Just a little over a week after the return of live performances to New York City, many venues still have blank calendars and empty stages.
“I think it’s going to be a slow process,” said Jean Ronald Vincent, owner and manager of Café 33 Bar and Lounge. The small Brooklyn venue, formerly known as 33 Lafayette Bar and Lounge, used to host live music during Havana Wednesdays and Roots Reggae Thursdays. Now, with indoor capacity at live venues limited to 33 percent, the business hosts private events and celebrations that adhere to the New York State COVID guidelines.
“I think the vendors, the venues are going to be there,” Vincent said. “But it’s going to require that you do a little bit more due diligence and preparations for social distancing.”
Café 33 isn’t the only venue that’s making a comeback slowly. Last month, shortly after Governor Andrew Cuomo announced the return of ticketed indoor shows after a year’s hiatus, Bedford + Bowery reported that venues lIke Bowery Electric, City Winery, Brooklyn Bowl, Brooklyn Steel, and Gramercy Theatre were among the few that had scheduled shows in April and May. Since then, not many have joined the pack. According to the “in-person shows” listed on Oh My Rockness, additional venues Littlefield, Berlin, The Sultan Room, The Shed, Elsewhere, and the Bell House have scheduled shows for April and May. Venues with shows on the books later in the year include Knitting Factory Brooklyn, Bowery Ballroom, Avant Gardner, Webster Hall, Warsaw, Baby’s All Right, and Market Hotel.
According to the site, 29 shows were scheduled to be livestreamed on Friday, April 9, compared to just one in-person show– Patti Smith at City Winery.
While smaller venues make a slow return to indoor shows, larger venues like Carnegie Hall and Lincoln Center have yet to do the same, despite much anticipation.
Jordana Leigh, the Senior Director of Artistic Programming at Lincoln Center, said, “These announcements are being made fast and furiously. Every day, things change. We have not made any plans at this time for indoor programming.”
Instead, Lincoln Center’s reopening will focus on outdoor events and finding ways to share their 16.3 acres of space with the community. By creating more recreational spaces for its audience to enjoy, the storied venue is seeking to transform its outdoor environment into a place where individuals can “hang out” and “sit down and relax and enjoy being outside,” Leigh said.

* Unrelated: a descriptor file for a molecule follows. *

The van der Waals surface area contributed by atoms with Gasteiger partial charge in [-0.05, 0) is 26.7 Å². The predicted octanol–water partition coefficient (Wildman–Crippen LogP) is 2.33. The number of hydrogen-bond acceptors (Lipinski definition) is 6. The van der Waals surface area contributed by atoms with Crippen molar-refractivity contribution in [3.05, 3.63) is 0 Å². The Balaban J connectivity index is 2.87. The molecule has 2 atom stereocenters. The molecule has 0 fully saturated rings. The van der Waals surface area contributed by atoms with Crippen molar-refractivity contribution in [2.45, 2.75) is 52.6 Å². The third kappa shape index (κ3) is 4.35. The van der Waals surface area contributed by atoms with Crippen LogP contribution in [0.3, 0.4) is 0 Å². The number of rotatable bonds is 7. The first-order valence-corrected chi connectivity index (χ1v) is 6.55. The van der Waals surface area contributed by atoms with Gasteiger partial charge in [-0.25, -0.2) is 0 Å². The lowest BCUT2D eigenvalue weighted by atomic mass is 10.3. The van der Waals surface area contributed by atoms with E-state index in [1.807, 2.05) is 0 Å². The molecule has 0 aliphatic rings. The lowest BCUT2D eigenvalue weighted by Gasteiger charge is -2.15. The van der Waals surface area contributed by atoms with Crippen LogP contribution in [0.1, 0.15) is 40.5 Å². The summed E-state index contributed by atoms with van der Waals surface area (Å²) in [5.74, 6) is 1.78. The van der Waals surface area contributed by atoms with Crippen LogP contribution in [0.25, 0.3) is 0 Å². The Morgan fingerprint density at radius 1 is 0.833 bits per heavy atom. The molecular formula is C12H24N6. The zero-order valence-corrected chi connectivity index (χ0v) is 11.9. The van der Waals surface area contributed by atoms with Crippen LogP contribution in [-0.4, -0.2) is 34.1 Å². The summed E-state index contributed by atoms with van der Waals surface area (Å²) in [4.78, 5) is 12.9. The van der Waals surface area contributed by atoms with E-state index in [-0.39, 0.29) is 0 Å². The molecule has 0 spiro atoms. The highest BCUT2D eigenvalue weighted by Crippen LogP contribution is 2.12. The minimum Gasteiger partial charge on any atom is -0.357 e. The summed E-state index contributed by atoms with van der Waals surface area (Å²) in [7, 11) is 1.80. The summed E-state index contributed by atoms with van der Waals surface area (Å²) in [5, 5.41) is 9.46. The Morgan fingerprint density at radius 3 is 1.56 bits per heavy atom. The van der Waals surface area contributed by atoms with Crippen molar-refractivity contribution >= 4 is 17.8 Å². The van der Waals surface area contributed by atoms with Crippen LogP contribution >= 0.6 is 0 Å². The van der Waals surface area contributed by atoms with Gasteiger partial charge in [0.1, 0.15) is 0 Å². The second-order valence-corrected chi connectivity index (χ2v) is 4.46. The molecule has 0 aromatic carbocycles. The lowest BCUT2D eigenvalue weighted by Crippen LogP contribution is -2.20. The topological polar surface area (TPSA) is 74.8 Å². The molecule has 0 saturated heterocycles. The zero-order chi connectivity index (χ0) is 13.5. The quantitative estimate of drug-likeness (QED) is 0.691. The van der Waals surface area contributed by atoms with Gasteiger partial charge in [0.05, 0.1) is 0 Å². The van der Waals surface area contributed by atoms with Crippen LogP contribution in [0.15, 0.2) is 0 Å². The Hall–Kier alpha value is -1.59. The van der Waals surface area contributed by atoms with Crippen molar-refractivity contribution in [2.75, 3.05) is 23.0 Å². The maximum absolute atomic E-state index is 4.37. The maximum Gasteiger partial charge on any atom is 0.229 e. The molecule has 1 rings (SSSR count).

Lincoln Center also hopes to connect with a broader audience by partnering with more cultural organizations such as the Caribbean Cultural Center African Diaspora Institute, and the Korean Cultural Center New York. “For a long time I curated the Atrium space, and we really worked very hard to have our audience demographics actually reflective of the census demographics,” Leigh said. “You had a really nice range of diversity in ethnicity and race, in terms of our audience, and also in terms of age and peoples’ income. It really did reflect New York City, and we’re trying to figure out how to make that happen outside this year and in the future.”
The return of live performances at Lincoln Center will take place through Restart Stages, an outdoor performing arts venue. The first event — on April 7, World Health Day — featured members of the New York Philharmonic and was dedicated to healthcare workers. A more traditional schedule of performances will likely return in May.
Café 33 will also reopen in May, though a date hasn’t yet been set for the return of live music. Like many others, the bar and lounge has made some modifications to its menu and will reopen with a cafe element, selling coffee, pastries, and a few Haitian food items in a nod to the owner’s Haitian background.
Trans-Pecos, an avant music venue in Ridgewood, has also not yet indicated when it will return to live shows, but recently announced via social media that its “Covid patio beer garden,” added during the pandemic, would become a permanent fixture.
“Nothing bad about being a good hang spot,” Trans-Pecos wrote. “[It] can only help the turnout inside.”